Holy Girls and Headless Women: The Films of Lucrecia Martel
November 27- December 4 at TIFF Cinematheque (for tickets and programme information, go to www.cinemathequeontario.ca)

Although she is rarely seen in public without a pair of large, conspicuously dark sunglasses, Lucrecia Martel is one of the most clear-eyed film artists at work today. This is why the culture vultures at TIFF Cinematheque have graced the 43-year old director with a retrospective – including the Canadian theatrical premiere of her latest film, the nervy, Hitchcock-inspired thriller The Headless Woman — just eight years into her career.

A darling of the Cannes film festival, Martel has cut a singular figure on the Croisette, with more than one journalist making reference to her elegant fashion sense and calculatedly unruly, “pre-Raphaelite” hairdo. But the real style is on the screen, where Martel has cultivated the sort of brainy-sexy sensibility that has film critics reaching for damp cloths to go with their thesauruses. Her 2001 debut, La Cienaga, offers a steamy tweak on the family-from-hell drama, utilizing stealthy camera movements to pinpoint the physical and spiritual rot of an extended, incestuous middle-class family. The sense of exhaustion and decadence is palpable; these people barely have the strength to avoid the broken wine glasses littering the deck of their backyard pool.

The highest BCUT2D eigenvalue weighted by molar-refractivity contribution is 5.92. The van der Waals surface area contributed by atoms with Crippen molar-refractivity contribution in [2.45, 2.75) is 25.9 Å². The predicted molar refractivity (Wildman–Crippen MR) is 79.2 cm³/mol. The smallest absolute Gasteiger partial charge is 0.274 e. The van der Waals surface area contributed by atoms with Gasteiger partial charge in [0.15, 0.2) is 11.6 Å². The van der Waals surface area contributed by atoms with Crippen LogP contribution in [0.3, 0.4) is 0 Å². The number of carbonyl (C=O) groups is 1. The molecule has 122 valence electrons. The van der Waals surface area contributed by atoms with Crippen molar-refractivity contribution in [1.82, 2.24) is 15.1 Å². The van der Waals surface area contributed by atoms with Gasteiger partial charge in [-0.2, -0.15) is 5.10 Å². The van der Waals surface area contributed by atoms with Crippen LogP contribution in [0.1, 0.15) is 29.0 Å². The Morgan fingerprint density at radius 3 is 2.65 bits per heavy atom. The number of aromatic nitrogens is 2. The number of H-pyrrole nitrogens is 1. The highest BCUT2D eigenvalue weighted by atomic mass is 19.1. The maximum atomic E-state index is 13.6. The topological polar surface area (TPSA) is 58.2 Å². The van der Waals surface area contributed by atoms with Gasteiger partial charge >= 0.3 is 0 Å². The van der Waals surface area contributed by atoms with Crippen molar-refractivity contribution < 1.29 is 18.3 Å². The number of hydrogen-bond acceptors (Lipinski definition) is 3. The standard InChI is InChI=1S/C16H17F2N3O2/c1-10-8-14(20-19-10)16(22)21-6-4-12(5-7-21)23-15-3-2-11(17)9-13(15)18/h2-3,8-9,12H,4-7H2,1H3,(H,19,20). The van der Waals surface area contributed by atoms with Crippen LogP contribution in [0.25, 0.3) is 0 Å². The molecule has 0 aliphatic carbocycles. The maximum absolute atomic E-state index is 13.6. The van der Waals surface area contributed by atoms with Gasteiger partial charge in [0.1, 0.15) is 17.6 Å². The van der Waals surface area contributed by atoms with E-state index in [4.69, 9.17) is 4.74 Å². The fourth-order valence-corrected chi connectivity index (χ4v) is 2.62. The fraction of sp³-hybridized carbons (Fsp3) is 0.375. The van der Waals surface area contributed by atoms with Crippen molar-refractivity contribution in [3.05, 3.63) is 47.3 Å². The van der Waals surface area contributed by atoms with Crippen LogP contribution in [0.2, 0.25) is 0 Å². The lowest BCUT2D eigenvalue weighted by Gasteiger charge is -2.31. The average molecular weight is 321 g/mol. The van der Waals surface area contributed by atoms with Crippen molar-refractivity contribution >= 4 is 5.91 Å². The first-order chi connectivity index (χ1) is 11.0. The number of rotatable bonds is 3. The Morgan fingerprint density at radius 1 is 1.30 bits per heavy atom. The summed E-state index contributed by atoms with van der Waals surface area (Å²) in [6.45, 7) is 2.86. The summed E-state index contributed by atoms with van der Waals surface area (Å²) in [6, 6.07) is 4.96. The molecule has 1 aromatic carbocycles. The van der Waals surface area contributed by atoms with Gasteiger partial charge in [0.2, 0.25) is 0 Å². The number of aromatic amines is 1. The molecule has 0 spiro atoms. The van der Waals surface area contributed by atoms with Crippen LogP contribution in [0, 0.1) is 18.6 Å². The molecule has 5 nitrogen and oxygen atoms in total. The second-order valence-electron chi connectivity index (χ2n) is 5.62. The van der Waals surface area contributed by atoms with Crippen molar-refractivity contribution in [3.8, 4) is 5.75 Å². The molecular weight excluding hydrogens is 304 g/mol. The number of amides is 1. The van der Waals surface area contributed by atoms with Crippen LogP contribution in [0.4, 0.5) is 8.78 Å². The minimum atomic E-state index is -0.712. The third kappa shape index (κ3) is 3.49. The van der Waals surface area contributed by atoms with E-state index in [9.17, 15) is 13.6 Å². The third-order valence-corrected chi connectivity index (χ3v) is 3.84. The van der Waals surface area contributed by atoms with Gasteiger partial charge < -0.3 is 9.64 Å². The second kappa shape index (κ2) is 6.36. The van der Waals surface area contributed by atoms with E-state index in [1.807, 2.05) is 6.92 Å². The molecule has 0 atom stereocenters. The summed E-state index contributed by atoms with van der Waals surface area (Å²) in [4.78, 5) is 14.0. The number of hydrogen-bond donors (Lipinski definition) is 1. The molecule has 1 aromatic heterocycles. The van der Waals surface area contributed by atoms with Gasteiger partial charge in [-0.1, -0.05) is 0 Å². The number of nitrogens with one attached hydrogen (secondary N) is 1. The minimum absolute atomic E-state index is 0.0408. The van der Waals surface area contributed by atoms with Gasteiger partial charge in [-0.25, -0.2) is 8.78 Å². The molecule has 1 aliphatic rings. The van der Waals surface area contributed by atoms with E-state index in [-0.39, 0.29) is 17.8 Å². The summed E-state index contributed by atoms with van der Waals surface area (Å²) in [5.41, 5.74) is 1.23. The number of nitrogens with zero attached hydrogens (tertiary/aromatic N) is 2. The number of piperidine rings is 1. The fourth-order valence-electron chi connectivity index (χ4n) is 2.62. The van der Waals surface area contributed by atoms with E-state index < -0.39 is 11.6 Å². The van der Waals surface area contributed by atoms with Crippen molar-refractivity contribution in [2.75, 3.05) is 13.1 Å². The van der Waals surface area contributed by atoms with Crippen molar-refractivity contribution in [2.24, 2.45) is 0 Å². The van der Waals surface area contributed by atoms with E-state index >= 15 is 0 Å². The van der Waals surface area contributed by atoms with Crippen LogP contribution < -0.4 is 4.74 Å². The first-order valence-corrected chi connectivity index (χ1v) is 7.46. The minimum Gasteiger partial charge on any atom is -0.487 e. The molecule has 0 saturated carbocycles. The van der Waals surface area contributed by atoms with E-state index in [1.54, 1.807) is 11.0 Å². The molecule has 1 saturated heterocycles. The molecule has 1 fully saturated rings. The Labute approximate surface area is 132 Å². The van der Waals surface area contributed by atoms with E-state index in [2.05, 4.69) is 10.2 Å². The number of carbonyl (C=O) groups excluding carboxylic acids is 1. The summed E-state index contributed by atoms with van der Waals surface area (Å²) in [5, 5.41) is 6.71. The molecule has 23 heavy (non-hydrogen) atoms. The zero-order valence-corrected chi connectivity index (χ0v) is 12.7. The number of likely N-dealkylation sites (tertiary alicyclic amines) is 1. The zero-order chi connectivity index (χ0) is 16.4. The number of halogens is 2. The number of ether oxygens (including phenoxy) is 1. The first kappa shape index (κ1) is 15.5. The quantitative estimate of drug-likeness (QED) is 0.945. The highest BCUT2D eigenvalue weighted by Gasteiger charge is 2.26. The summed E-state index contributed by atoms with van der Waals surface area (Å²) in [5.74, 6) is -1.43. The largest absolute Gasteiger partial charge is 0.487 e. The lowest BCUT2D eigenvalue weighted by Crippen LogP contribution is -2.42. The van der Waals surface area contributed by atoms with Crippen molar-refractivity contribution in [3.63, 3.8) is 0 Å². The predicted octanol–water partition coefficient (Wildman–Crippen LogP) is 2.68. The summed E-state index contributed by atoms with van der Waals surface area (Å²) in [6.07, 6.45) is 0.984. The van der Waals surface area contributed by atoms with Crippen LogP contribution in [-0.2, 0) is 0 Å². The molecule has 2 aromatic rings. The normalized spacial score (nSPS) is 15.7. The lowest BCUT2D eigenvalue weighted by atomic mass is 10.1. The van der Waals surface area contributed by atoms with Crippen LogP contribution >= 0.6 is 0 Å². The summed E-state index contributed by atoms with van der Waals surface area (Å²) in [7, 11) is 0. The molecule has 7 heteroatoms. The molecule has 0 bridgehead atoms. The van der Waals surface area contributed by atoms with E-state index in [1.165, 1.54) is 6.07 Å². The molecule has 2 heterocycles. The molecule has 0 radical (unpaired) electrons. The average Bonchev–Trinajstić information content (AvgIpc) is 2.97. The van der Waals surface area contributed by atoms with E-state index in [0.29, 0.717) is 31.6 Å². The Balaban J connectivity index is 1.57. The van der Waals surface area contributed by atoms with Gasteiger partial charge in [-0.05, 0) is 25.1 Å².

If La Cienaga is humid, Martel’s next film, The Holy Girl, is absolutely drenched. Its titular protagonist is a fourteen-year old girl (the amazing Maria Alche) whose Catholic mindset bumps up against her screaming libido, creating all manner of complications in the dilapidated hotel where she lives with her similarly crumbling mother. The plot, which finds both women drawn towards the same nerdy, middle-aged doctor, is almost the stuff of screwball comedy, but Martel’s intimate visuals, which linger lovingly on the napes of necks and the curves of calves, slow things down to an exquisite, sensual boil.

The Headless Woman
takes Martel’s up-close-and-personal aesthetic even farther: her neatest trick is to stage the story’s key incident – a driving mishap on a country road – so that we’re just as confused about what – or who – was actually hit as the driver herself. The rest of the film follows Vero (Maria Onetto, whose spectacularly tangled hairdo is perhaps a bit of directorial self-homage) as she tries to remember what happened; this, even as the people — mostly the men — in her bourgeois circle keep insisting that she should forget. Suggestive and disturbing, The Headless Woman is an utterly precise film about blurred memory: such are the thrilling contradictions of an oeuvre that may one day warrant consideration amongst the medium’s titans.

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